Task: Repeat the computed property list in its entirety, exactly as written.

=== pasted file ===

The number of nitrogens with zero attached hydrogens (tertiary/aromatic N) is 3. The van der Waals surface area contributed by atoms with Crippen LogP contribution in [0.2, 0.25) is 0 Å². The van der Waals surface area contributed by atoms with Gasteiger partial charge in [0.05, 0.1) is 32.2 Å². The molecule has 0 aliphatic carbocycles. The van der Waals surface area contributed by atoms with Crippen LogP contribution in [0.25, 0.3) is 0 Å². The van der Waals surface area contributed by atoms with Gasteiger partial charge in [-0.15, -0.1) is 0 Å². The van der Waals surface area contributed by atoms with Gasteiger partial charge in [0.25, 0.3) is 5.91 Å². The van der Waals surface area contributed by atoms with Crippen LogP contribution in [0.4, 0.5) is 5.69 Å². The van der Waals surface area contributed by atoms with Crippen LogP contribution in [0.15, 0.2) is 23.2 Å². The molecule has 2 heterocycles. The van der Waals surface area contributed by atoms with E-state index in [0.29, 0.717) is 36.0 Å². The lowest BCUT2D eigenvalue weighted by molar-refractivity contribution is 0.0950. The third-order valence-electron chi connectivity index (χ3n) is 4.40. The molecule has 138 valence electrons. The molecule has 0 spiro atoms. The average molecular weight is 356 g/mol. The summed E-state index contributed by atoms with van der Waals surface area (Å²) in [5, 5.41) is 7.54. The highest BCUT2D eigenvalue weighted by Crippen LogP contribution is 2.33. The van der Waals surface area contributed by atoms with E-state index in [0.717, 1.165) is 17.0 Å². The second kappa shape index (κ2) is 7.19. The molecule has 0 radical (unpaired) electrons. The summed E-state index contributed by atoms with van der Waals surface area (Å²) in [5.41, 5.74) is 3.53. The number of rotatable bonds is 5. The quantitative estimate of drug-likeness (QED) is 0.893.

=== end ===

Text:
The number of nitrogens with zero attached hydrogens (tertiary/aromatic N) is 3. The van der Waals surface area contributed by atoms with Crippen LogP contribution in [0.2, 0.25) is 0 Å². The van der Waals surface area contributed by atoms with Gasteiger partial charge in [0.05, 0.1) is 32.2 Å². The molecule has 0 aliphatic carbocycles. The van der Waals surface area contributed by atoms with Crippen LogP contribution in [0.25, 0.3) is 0 Å². The van der Waals surface area contributed by atoms with Gasteiger partial charge in [-0.15, -0.1) is 0 Å². The van der Waals surface area contributed by atoms with Gasteiger partial charge in [0.25, 0.3) is 5.91 Å². The van der Waals surface area contributed by atoms with Crippen LogP contribution in [0.4, 0.5) is 5.69 Å². The van der Waals surface area contributed by atoms with Crippen LogP contribution in [0.15, 0.2) is 23.2 Å². The molecule has 2 heterocycles. The van der Waals surface area contributed by atoms with E-state index in [0.29, 0.717) is 36.0 Å². The lowest BCUT2D eigenvalue weighted by molar-refractivity contribution is 0.0950. The third-order valence-electron chi connectivity index (χ3n) is 4.40. The molecule has 138 valence electrons. The molecule has 0 spiro atoms. The average molecular weight is 356 g/mol. The summed E-state index contributed by atoms with van der Waals surface area (Å²) in [5, 5.41) is 7.54. The highest BCUT2D eigenvalue weighted by Crippen LogP contribution is 2.33. The van der Waals surface area contributed by atoms with E-state index in [0.717, 1.165) is 17.0 Å². The second kappa shape index (κ2) is 7.19. The molecule has 0 radical (unpaired) electrons. The summed E-state index contributed by atoms with van der Waals surface area (Å²) in [5.41, 5.74) is 3.53. The number of rotatable bonds is 5. The quantitative estimate of drug-likeness (QED) is 0.893.